Content is king, but today’s web is certainly a visual medium, and it’s important for your content to reflect that. Gone are the days of page and pages of written content alone; whilst the written word is certainly going nowhere, stories today are best when lavishly told with stunning visuals.
What is Visual Storytelling?
Visual storytelling combines strong visuals with written words to really get a point across and make your story, article, list, guide, product or review stand out. As the saying goes, a picture paints a thousand words, and a video is like a thousand pictures, so it’s safe to say that the best kind of visual storytelling includes a wide range of mediums to engage the user, stimulate senses and emotions, and create a memorable experience that may have been impossible without the addition of visuals.
But visual storytelling is much more than simply packing your content full of relevant photographs and the odd video here and there. You should avoid using visuals simply for the sake of it, and instead try to pare your text right down to the bare essentials, allowing your gorgeous visuals to take the lead and speak for themselves. Here are some top techniques to help you use visual storytelling to show, rather than tell.
#1. Portray Dynamic Movement:
The human brain is wired to be tuned into movement and adding movement to your visuals can create a stronger level of engagement – as can be seen with positive statistics regarding video marketing. But video isn’t the only way to add dynamic movement to your content; you can use animated GIFs or dynamic photography to add a fun flair and spark the interest of your reader.
#2. Use Heroes:
Marketers are always talking about ‘hero shots’ in landing page design; here, the ‘hero’ is the human connection that the user is able to relate to. Keep this in mind when you use visual storytelling – when choosing visuals, consider some key questions. Why should the reader care about the content? Can they see themselves in, or relate to your heroes? When you establish that emotional impact, it becomes easier to create a narrative around it.
#3. Use Light to Your Advantage:
Regardless of the color palette that a particular scene may be set in, people tend to associate darkness with danger and mystery, whilst brightness conveys both significance and a sense of safety. If you’re telling a story that includes an antagonist and conflict, your choice of colors can make a huge impact.
#4. Remember Visual Hierarchy:
Visual hierarchy is as important to your storytelling as the visuals and the story themselves. It is a key element of the user experience and will make a huge impact on how your story is presented and taken by readers. The most important items should be towards the top of the screen; generally, these will also be the biggest. If you’re producing content for a mobile app, it’s important to use reliable mobile testing tools to ensure that your visual hierarchy continues to flow the same on a smaller screen.
#5. Utilize Color Psychology:
Color psychology is a simple yet very effective method of encouraging users to engage with your visual storytelling and should be kept in mind when choosing color schemes, photographs, videos, and any other visuals you plan to use. The best results with visual storytelling are achieved when you are able to plan out each ‘shot’, much like you would if you were directing a movie. Understand the effect that each color has on the emotions and choose according to how you’d like your reader to feel as they make their way through your content.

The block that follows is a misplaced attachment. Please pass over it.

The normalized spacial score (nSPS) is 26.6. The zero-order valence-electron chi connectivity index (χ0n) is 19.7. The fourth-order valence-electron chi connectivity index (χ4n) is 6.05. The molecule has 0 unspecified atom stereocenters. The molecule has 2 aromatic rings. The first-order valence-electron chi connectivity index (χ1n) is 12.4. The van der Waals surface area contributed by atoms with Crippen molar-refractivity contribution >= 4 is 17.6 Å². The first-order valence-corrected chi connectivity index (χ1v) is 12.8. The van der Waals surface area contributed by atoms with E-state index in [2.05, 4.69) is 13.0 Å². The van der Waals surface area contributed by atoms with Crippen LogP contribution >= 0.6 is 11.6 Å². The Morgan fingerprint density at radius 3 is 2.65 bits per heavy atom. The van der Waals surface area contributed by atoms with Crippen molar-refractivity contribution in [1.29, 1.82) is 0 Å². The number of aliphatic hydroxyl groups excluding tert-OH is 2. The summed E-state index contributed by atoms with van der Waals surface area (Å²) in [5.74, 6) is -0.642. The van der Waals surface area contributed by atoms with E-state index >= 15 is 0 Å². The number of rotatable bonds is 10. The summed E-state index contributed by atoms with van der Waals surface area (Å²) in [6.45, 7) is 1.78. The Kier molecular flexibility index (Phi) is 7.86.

#6. Create a Focal Point:
Each time you integrate an illustration or photograph into your content, you are faced with two options – you can draw the reader’s eye to a focal point in the visual, or within the frame of the image itself. You can use this to your advantage by creating a focal point in the image that points to text, for example, strategically placing hero images so that hands or eyes are focusing on text, to create stronger emphasis.
#7. Use Visual Metaphors:
Even when you’re using simple visual content like an image to accompany each paragraph of an article, you can ensure a stronger impact using visual metaphors and ensuring that each image is carefully chosen to represent the content that it is being used with. Visual tropes can be used to convey content and have a stronger impact on the reader – for example, a clock could represent the passage of time, whilst blue skies could represent a positive, happy point.
#8. Tell a Whole Story:
Be sure to break your content down and include visuals that tell a whole story, including a beginning, middle, and an end. This is a familiar structure when it comes to storytelling and can be used to create impact and draw the reader in with almost any kind of content.
#9. Make Videos Easy Viewing:
Videos can be a great method of visual storytelling but there are some key guidelines to adhere to. Keep videos short, sweet, and to the point – lengthy videos have their place, and it’s not usually here. And, ensure that you are using accurate, easy-to-read subtitles. Not only does this ensure that your content is fully accessible, but also makes it easier to view for those on mobile devices.
#10. Keep it Mobile Friendly:
You can spend hours picking the perfect visuals to portray your content and tell the perfect story, but the truth is that no matter what kind of content you are writing for the web, making sure that it is mobile-friendly should be a top priority. Your stunning visuals and perfectly written sentences won’t be having much of an effect if they’re cut off halfway on a smartphone screen, and with an increasing number of web users now using smartphones and tablets to consume web content, every visual story you tell online should be done with these devices in mind.
What about you – what visual storytelling techniques have worked well for you so far?